One of the most miraculous materials in the cosmos, formed in the very hearts of dying stars then released into the universe when those same stars end their lives, usually with an incredibly large bang, releasing those precious elements into the galaxy to find their ways into new worlds. Metal does everything from helping to bind the universe together to making the perfect gutter.
At Selmach we design, craft and build machines to help you manipulate, form and reform metals, with that in mind and in no particular order, here are ten facts about metal that, if they don’t blow your collective socks off, will certainly help to pass your morning break and impress your colleagues.
Thank us later, here we go:
It’s all Greek to me!
The word ‘metal’ derives from the Greek word ‘metallon’ meaning to mine, quarry or excavate.
Steel and iron expand when heated
Yes, we know that’s quite a basic fact that you probably already knew, but did you know that, because of this fact of physics The Eifel Tower grows by six inches during the warmer summer months?
Iron is vital for life
It helps our blood to carry oxygen around our bodies and forms our planet’s iron-rich inner and outer cores as well as being present in the earth’s crust. We have been smelting it since 5000BC.
Where there’s muck…
There is often brass, quite literally. In door knobs, handrails and handles brass is a commonly used material as it has naturally antibacterial properties. Although we do still recommend you wash your hands regularly.
Electrical conductivity to be exact is a common property of all metals, but some are far better conductors than others. While metals such as copper are excellent conductors, aluminium and titanium are relatively poor. The undisputed king of conductors however is silver.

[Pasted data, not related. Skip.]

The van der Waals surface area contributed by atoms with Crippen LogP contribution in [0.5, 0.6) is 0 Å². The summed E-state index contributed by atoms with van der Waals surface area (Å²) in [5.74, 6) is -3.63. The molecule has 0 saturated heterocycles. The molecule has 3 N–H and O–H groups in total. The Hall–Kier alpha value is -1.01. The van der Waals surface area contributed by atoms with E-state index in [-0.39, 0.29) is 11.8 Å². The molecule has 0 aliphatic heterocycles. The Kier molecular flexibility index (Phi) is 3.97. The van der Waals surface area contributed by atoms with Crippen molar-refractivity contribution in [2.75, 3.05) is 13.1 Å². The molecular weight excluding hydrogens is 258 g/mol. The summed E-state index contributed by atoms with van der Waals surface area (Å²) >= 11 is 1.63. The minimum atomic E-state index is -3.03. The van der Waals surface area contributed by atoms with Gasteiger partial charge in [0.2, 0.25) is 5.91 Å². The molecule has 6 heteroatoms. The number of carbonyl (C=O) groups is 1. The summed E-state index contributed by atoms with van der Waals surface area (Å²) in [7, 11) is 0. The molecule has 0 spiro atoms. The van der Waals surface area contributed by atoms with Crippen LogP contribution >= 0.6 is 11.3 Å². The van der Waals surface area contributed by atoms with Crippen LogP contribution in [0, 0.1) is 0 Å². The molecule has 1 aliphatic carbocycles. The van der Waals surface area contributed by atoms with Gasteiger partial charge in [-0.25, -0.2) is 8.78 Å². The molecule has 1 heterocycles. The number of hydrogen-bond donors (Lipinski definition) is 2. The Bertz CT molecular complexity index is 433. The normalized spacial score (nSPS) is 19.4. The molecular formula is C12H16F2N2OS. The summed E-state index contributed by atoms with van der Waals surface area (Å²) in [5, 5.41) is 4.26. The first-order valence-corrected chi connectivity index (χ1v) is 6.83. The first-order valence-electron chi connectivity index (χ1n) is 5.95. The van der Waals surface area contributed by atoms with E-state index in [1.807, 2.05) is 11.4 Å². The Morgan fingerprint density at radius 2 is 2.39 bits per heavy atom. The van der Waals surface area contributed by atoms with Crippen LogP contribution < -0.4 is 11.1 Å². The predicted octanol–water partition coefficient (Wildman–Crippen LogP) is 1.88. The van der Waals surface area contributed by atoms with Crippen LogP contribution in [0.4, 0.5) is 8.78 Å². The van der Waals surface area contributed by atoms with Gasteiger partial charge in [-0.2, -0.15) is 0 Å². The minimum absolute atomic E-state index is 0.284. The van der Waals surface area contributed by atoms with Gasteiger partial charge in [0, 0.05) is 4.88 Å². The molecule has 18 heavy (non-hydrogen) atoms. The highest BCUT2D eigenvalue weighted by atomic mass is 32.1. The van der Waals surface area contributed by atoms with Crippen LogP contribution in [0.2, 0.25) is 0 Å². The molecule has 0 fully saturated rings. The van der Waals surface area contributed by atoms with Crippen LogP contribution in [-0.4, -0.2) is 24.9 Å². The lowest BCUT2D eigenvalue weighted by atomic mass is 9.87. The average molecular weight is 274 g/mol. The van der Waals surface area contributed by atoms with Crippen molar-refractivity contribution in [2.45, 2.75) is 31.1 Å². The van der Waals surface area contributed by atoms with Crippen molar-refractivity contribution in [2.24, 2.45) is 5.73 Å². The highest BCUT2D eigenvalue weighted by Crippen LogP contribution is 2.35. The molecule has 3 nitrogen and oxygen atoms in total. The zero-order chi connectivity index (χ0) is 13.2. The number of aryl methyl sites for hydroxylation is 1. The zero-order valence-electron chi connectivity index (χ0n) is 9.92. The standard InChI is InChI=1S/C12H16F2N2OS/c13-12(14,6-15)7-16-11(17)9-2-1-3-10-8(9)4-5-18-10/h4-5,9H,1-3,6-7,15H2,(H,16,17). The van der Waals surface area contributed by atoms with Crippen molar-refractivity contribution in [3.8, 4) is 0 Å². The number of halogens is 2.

Solid (?) metal
Our experience of metals is limited due to the temperatures and atmospheric pressure we live with daily and rarely even notice on our planet. This means most metals on earth are solid with two notable exceptions; mercury for example exists as a liquid at ordinary room temperature, whereas gallium can melt in the palms of our hands.
Metals that don’t oxidise or corrode in moist air are referred to as noble metals. Platinum, silver and gold are the most notable examples.
Some are higher than others, and some are incredibly high. Tungsten for example has the highest melting point of any metal of 3422°C while the lowest is mercury which we rarely see as a solid due to its incredibly low melting point of -38.8°C
Metal is useful but prone to oxidisation or rusting, to combat this a process known as galvanizing coats the metal in a layer of zinc, forming a barrier against the elements. Zinc is a transition metal which is highly resistant to corrosion.
A changing industry
The metal industries, particularly steel production are very big business practically everywhere in the world. The top three steel producing countries in 2017 were China, then Japan and India respectively with the European Union being one of the largest importers.
So…there we have it, a few fascinating facts about the material on which our industry depends. What are you waiting for? Go and show off your new-found knowledge it might just get you an invite in to your works pub quiz team!
For more facts, snippets of metal-related knowledge and anything else you need to know, feel free to get in touch with us any time!
Published 30th September 2018